Cultured is a term I’m becoming increasingly annoyed with. It seems to have become (or perhaps it always was) another weapon in the ever growing arsenal we use against each other. Somewhere along the way an appreciation for things that are aesthetically pleasing has become a yardstick by which me measure another person’s value. Lack of appreciation for things that have the cultured stamp of approval seems to be grounds for dismissing the opinions, desires, needs and rights of others.
Any number of things can earn one the brand uncultured:
- Listening to the wrong type of music
- Enjoying the wrong types of food
- Wearing the wrong clothes
- Watching the wrong movies/TV shows (or, in some circles, watching TV at all)
- Reading the wrong books (or again, not reading at all)
- Liking the wrong kinds of art
- Living in the wrong place
- Speaking with the wrong accent/dialect
I could go on but you get the idea. There are entire websites, reality shows and so much more that exist solely to make fun of those deemed “uncultured”. And the most glaringly obvious way, when observing these various forms of media, to earn the brand uncultured is to be poor. Or socially powerless. Or both.
But this word, uncultured, makes little sense. We moved a lot when I was young. I have a HUGE family (literally hundreds of cousins, 2nd cousins, etc.) so we are an extremely diverse group. I married into a family that’s also pretty diverse. I’ve worked in the public sector. I’ve moved among various social circles within the same community. And with all of my experiences with people I’ve never met a person with no culture. Rednecks, hippies, geeks and jocks, they all have their own culture. It may not always be “refined” culture, but it’s still culture. One with values, traditions and personal style.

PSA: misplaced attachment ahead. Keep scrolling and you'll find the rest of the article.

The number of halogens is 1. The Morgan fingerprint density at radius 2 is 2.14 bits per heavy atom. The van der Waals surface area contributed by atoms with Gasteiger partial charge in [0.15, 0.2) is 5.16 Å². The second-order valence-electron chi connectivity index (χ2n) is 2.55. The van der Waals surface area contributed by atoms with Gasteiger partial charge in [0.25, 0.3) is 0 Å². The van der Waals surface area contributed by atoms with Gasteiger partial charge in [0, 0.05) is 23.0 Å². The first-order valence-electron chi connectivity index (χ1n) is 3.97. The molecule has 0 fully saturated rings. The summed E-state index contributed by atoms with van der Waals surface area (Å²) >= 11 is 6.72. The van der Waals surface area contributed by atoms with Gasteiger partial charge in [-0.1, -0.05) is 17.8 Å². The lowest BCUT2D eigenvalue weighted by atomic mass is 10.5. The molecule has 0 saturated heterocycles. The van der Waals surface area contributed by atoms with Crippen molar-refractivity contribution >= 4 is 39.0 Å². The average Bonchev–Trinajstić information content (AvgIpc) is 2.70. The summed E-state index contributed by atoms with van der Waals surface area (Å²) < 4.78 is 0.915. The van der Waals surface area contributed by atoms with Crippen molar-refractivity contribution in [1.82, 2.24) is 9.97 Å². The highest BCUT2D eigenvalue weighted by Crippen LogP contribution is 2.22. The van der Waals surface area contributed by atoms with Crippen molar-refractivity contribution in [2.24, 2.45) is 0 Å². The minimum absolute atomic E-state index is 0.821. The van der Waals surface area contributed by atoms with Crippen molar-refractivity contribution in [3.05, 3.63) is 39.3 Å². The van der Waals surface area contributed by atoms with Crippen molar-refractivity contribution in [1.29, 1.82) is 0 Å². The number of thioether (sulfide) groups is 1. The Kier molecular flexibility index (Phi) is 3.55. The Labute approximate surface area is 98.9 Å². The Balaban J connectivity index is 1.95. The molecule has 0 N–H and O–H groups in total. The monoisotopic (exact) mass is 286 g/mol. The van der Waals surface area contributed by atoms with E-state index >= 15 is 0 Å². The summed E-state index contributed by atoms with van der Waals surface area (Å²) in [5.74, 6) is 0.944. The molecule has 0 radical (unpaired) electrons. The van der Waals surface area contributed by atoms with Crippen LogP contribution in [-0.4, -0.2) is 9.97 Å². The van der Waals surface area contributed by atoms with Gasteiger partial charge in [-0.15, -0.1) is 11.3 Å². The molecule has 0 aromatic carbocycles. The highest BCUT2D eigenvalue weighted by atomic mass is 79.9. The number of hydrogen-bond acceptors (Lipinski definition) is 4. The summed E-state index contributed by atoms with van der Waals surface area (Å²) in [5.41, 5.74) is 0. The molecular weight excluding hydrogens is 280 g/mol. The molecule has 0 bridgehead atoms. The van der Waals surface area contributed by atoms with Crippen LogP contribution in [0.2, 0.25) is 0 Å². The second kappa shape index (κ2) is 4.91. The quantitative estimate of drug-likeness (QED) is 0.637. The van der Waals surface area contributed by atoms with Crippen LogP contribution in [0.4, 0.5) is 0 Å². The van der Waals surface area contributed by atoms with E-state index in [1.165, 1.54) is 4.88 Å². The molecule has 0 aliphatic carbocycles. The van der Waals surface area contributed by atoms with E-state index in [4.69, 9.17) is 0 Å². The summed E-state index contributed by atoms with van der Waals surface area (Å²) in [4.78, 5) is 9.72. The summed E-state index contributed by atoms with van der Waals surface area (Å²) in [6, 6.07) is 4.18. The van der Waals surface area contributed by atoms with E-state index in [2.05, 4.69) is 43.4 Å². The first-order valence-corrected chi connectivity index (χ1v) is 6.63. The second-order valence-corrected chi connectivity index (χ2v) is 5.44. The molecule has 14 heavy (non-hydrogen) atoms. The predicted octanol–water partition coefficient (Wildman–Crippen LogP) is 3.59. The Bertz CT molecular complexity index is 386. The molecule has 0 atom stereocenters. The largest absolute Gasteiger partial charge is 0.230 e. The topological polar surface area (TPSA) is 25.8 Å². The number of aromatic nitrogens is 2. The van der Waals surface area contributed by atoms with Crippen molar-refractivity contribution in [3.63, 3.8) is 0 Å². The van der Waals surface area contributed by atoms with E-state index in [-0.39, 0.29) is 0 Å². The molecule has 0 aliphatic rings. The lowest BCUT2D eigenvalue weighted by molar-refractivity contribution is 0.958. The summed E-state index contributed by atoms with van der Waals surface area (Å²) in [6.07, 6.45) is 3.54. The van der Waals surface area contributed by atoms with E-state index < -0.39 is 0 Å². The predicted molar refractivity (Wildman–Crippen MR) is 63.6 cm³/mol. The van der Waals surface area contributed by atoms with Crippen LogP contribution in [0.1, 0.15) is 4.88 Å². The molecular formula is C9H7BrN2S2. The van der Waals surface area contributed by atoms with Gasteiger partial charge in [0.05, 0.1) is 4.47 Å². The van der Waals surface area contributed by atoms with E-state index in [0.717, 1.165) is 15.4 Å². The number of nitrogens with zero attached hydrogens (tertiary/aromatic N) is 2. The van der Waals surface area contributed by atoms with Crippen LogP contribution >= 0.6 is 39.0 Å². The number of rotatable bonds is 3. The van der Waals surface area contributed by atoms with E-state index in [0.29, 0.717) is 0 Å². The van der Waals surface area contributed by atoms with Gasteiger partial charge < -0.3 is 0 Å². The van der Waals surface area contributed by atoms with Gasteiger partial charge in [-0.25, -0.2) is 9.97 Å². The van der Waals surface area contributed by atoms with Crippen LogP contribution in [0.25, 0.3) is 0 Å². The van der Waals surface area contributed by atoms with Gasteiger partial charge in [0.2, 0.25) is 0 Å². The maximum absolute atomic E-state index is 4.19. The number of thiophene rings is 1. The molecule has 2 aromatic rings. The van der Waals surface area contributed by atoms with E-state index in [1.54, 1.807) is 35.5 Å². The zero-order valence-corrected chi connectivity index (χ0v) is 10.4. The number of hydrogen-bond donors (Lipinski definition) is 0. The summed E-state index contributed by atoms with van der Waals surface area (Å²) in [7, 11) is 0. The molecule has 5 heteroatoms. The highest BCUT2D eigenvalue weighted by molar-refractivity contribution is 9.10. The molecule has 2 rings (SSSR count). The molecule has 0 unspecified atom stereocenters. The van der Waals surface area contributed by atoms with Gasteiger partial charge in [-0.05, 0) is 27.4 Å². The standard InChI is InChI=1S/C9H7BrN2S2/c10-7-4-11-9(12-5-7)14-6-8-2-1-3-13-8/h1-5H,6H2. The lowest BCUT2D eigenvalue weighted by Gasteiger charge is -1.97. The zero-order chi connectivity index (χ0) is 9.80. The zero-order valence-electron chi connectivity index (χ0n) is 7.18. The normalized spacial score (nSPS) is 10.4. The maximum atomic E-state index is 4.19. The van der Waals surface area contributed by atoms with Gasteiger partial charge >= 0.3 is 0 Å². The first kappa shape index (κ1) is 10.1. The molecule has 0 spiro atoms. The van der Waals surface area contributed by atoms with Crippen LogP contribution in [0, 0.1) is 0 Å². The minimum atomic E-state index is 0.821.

It took me a long time to appreciate this. When I was still figuring out how to accept myself and my personal history I was judgmental of cultures outside the mainstream. I was a harsh critic of my own culture because I so desperately wanted to be “normal”. But as I’ve come to value myself I’ve also come to value the culture I grew up in. It is not perfect, far from it. But parts of it are. Jut like most of us. Just like me.